The Genographic Project is probably the largest genetic genealogy project in the world. For $99, the project will sequence seqments of either your mtDNA or your Y chromosome for addition into their publicly available database. The goal of the project, with ten research centers around the world, is to “map humanity’s genetic journey through the ages,” and to “address anthropological questions on a global scale using genetics as a tool.” There has been a huge response to this project, and they just released their first research paper using the results they have collected to date:
â€œFamily Tree DNA is proud to announce that the first paper resulting from data collected through the Genographic Project has been published today at the PLOS GENETICS.â€œThe Genographic Project Public Participation Mitochondrial DNA Databaseâ€ can be found at http://genetics.plosjournals.org and it will be uploaded to the Family Tree DNA public library as well.
There is a certain occurrence in genetic genealogy called a Non-Paternal or Non Paternity Event.This is a break in the ancestry of a personâ€™s Y chromosome and surname.A person named â€œSmith,â€ for instance, might have a Y chromosome that is clearly â€œJohnson.â€
A non paternal event can occur when an adopted male takes the surname of his adoptive family, or a male child takes his step-fatherâ€™s surname, or a male child takes his motherâ€™s surname (undoubtedly there are other circumstances as well).
When a break in the Y chromosome is suspected or confirmed, it is possible that the break might have occurred 1,000 years ago, 100 years ago, or with the testeeâ€™s birth.
Two companies recently teamed up to offer their services to families with roots in the African Diaspora.Slave Descendants Freedom Society and Diversity Restoration Solutions are bringing a seminar series to 50 cities in the United States, Canada, and Europe titled â€œRestoring African American Families Using Genealogy and History.â€The seminar will focus on topics such as slavery in America, the importance of African American family genealogy as it relates to slavery, and 13 steps to restoring a family with genealogy and history.According to a recent press release:
â€œThis interactive seminar series is a stepping stone in that it seeks to help African Americans find their self identity, understand the benefits of restoring the core family base, and move forward in leveraging resources as a people,â€ said Sheppard, author of â€œAncestorâ€™s Call,â€ a genealogy and historical accounting of the Grandy family and Moses Grandy, an ancestor whose story was originally told in a rare 1843 slave narrative. â€œItâ€™s important that we lay the foundation for generations coming after us; our children and grandchildren need to know who they are in order to receive their inheritance. This seminar honors the contributions of our ancestors but with an emphasis that this recognition should not occur just during Black History Month, but as a way of life, everyday. Participants will come away with a greater understanding of themselves, an action plan for tracing their family tree and hopefully a stronger appreciation for family and desire to pay it forward in their community.â€A pdf brochure is available.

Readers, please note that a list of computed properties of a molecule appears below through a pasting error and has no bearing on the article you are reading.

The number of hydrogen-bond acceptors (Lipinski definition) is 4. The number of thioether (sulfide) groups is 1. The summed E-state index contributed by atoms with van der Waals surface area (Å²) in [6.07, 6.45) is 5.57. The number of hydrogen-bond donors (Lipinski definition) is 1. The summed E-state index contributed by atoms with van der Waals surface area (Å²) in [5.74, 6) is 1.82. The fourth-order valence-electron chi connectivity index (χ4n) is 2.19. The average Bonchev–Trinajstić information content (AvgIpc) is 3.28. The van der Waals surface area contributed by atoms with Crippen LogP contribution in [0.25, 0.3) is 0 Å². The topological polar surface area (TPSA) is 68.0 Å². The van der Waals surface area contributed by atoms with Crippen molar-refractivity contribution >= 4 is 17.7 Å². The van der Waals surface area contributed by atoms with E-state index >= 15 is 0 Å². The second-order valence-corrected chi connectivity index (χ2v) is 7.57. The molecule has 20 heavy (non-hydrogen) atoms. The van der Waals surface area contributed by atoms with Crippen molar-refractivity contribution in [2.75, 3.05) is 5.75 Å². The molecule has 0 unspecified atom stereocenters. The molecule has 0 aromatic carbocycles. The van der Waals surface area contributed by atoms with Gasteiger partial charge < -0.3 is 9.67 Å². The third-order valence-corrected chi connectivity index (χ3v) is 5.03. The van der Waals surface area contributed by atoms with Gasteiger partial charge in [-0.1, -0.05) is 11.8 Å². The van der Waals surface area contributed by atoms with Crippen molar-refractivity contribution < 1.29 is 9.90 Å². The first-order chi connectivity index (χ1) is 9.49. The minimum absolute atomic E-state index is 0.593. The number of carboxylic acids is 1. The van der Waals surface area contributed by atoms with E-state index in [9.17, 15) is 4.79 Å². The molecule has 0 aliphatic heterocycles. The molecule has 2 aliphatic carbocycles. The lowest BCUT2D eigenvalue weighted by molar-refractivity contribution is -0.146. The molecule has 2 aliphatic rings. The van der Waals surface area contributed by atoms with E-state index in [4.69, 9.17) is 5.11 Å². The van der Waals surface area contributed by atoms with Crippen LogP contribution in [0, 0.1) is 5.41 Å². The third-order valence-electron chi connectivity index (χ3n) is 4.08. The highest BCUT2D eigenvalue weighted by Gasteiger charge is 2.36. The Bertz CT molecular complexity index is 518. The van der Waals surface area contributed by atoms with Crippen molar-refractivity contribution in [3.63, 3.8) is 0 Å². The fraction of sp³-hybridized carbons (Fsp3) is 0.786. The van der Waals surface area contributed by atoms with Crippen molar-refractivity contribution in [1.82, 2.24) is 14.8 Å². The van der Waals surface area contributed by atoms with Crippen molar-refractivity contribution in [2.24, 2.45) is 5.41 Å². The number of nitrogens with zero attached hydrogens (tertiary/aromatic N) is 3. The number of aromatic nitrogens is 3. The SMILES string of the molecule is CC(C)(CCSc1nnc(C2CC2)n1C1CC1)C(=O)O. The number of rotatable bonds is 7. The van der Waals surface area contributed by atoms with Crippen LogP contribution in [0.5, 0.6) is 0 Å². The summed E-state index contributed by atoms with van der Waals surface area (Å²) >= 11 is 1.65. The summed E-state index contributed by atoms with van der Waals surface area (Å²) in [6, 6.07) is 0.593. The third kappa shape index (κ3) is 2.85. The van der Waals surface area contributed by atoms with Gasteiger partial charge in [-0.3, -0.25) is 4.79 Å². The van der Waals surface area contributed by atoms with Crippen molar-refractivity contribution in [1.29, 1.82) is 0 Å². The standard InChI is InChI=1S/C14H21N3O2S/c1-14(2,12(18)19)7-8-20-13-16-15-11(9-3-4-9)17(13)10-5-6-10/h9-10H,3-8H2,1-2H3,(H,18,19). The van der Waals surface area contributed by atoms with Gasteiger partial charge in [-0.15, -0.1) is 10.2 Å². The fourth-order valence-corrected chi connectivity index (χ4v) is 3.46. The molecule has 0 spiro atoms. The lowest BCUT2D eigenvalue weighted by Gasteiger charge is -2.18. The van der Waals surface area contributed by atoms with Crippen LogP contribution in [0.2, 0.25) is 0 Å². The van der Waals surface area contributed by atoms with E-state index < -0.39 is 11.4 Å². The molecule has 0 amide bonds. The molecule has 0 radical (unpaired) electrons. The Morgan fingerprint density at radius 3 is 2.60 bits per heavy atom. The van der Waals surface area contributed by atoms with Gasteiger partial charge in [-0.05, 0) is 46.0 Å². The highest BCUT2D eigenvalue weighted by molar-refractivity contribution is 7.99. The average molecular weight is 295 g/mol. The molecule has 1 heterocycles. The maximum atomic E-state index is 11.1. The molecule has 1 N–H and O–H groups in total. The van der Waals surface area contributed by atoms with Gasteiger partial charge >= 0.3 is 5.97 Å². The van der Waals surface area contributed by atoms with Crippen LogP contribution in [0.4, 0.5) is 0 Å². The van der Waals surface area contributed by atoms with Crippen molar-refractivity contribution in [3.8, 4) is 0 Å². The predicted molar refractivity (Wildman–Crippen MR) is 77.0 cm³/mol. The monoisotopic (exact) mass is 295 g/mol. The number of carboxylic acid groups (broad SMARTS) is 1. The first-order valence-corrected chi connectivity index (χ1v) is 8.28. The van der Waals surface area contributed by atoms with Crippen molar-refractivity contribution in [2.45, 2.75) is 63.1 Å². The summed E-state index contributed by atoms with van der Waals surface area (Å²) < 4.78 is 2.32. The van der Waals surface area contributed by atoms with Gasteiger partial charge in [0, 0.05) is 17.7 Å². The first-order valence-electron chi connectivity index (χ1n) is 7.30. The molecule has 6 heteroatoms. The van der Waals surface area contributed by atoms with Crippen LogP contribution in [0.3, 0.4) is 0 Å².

If you missed Ira Flatow’s interview with Megan Smolenyak on NPR’s Science Friday, you can download the podcast in a number of different formats at NPR.Â The interview is the result of this week’s big announcement that Ancestry.com is teaming up with Sorenson Genomics to offer DNA testing.Â Great job Megan!
Today represents a brief break from genetic genealogy, in a way, but I thought the topic was interesting enough to talk about.
BRCA2 (Breast Cancer Type 2 susceptibility protein) is a tumor suppressor gene involved in the repair of DNA damage.BRCA2 binds to and regulates another protein (the product of the RAD51 gene) to fix DNA breaks caused by any number of factors.BRCA2 was discovered in 1995 by Professor Michael Stratton and Dr. Richard Wooster in cooperation with the Wellcome Trust Sanger Institute.